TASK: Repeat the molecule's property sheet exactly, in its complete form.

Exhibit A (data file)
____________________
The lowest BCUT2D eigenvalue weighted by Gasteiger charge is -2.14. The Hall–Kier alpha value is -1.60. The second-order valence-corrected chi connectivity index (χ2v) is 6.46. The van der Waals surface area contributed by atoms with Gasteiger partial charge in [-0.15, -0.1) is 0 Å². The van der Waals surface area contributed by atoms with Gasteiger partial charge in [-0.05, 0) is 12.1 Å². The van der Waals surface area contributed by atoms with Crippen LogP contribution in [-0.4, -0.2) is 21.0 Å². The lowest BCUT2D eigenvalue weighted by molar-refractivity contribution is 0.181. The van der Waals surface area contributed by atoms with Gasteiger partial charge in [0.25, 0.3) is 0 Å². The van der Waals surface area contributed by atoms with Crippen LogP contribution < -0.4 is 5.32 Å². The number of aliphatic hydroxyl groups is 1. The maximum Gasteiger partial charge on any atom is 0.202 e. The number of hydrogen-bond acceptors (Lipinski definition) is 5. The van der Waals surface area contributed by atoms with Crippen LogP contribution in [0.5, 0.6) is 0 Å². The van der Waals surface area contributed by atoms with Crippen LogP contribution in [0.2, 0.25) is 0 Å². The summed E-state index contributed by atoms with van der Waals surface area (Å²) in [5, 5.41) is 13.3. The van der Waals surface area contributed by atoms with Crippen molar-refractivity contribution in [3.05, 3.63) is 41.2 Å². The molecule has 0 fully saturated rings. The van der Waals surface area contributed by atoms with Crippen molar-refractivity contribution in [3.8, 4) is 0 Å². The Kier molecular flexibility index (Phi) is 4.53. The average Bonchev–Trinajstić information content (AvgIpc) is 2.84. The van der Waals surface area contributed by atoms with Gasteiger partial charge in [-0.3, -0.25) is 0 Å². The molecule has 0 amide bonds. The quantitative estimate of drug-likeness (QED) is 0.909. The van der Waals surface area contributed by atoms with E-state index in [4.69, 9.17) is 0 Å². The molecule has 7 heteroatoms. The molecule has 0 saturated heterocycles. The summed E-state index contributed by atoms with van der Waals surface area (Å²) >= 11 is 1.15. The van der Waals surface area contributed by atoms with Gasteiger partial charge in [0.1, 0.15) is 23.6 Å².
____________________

The lowest BCUT2D eigenvalue weighted by Gasteiger charge is -2.14. The Hall–Kier alpha value is -1.60. The second-order valence-corrected chi connectivity index (χ2v) is 6.46. The van der Waals surface area contributed by atoms with Gasteiger partial charge in [-0.15, -0.1) is 0 Å². The van der Waals surface area contributed by atoms with Gasteiger partial charge in [-0.05, 0) is 12.1 Å². The van der Waals surface area contributed by atoms with Crippen LogP contribution in [-0.4, -0.2) is 21.0 Å². The lowest BCUT2D eigenvalue weighted by molar-refractivity contribution is 0.181. The van der Waals surface area contributed by atoms with Gasteiger partial charge in [0.25, 0.3) is 0 Å². The van der Waals surface area contributed by atoms with Crippen LogP contribution < -0.4 is 5.32 Å². The number of aliphatic hydroxyl groups is 1. The maximum Gasteiger partial charge on any atom is 0.202 e. The number of hydrogen-bond acceptors (Lipinski definition) is 5. The van der Waals surface area contributed by atoms with Crippen LogP contribution in [0.5, 0.6) is 0 Å². The van der Waals surface area contributed by atoms with Crippen LogP contribution in [0.2, 0.25) is 0 Å². The summed E-state index contributed by atoms with van der Waals surface area (Å²) in [5, 5.41) is 13.3. The van der Waals surface area contributed by atoms with Crippen molar-refractivity contribution in [3.05, 3.63) is 41.2 Å². The molecule has 0 fully saturated rings. The van der Waals surface area contributed by atoms with Crippen molar-refractivity contribution in [3.8, 4) is 0 Å². The Kier molecular flexibility index (Phi) is 4.53. The average Bonchev–Trinajstić information content (AvgIpc) is 2.84. The van der Waals surface area contributed by atoms with Gasteiger partial charge in [-0.3, -0.25) is 0 Å². The molecule has 0 amide bonds. The quantitative estimate of drug-likeness (QED) is 0.909. The van der Waals surface area contributed by atoms with E-state index in [4.69, 9.17) is 0 Å². The molecule has 7 heteroatoms. The molecule has 0 saturated heterocycles. The summed E-state index contributed by atoms with van der Waals surface area (Å²) >= 11 is 1.15. The van der Waals surface area contributed by atoms with Gasteiger partial charge in [0.1, 0.15) is 23.6 Å².